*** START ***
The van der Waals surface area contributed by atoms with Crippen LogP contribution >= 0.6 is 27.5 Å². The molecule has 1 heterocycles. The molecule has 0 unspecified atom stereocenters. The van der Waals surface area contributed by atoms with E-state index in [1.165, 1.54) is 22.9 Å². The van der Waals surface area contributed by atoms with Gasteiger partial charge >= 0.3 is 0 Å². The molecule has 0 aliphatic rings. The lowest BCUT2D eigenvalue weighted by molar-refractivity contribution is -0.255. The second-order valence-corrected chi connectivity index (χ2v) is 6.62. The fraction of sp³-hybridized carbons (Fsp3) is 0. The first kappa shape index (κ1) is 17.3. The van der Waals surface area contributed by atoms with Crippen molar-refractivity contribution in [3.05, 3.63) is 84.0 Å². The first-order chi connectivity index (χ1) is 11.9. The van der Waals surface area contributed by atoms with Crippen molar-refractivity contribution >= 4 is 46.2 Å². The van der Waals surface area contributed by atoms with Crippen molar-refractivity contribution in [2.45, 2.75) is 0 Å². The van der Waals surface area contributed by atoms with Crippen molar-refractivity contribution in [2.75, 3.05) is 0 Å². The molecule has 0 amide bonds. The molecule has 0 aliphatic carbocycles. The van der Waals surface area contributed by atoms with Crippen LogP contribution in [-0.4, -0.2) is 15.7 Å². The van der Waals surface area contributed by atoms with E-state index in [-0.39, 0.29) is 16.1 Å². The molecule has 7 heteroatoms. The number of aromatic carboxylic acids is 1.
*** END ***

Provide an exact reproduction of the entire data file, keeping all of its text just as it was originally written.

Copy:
The van der Waals surface area contributed by atoms with Crippen LogP contribution >= 0.6 is 27.5 Å². The molecule has 1 heterocycles. The molecule has 0 unspecified atom stereocenters. The van der Waals surface area contributed by atoms with E-state index in [1.165, 1.54) is 22.9 Å². The van der Waals surface area contributed by atoms with Gasteiger partial charge >= 0.3 is 0 Å². The molecule has 0 aliphatic rings. The lowest BCUT2D eigenvalue weighted by molar-refractivity contribution is -0.255. The second-order valence-corrected chi connectivity index (χ2v) is 6.62. The fraction of sp³-hybridized carbons (Fsp3) is 0. The first kappa shape index (κ1) is 17.3. The van der Waals surface area contributed by atoms with Crippen molar-refractivity contribution in [3.05, 3.63) is 84.0 Å². The first-order chi connectivity index (χ1) is 11.9. The van der Waals surface area contributed by atoms with Crippen molar-refractivity contribution >= 4 is 46.2 Å². The van der Waals surface area contributed by atoms with Crippen molar-refractivity contribution in [2.45, 2.75) is 0 Å². The van der Waals surface area contributed by atoms with Crippen molar-refractivity contribution in [2.75, 3.05) is 0 Å². The molecule has 0 amide bonds. The molecule has 0 aliphatic carbocycles. The van der Waals surface area contributed by atoms with Crippen LogP contribution in [-0.4, -0.2) is 15.7 Å². The van der Waals surface area contributed by atoms with E-state index in [-0.39, 0.29) is 16.1 Å². The molecule has 7 heteroatoms. The number of aromatic carboxylic acids is 1.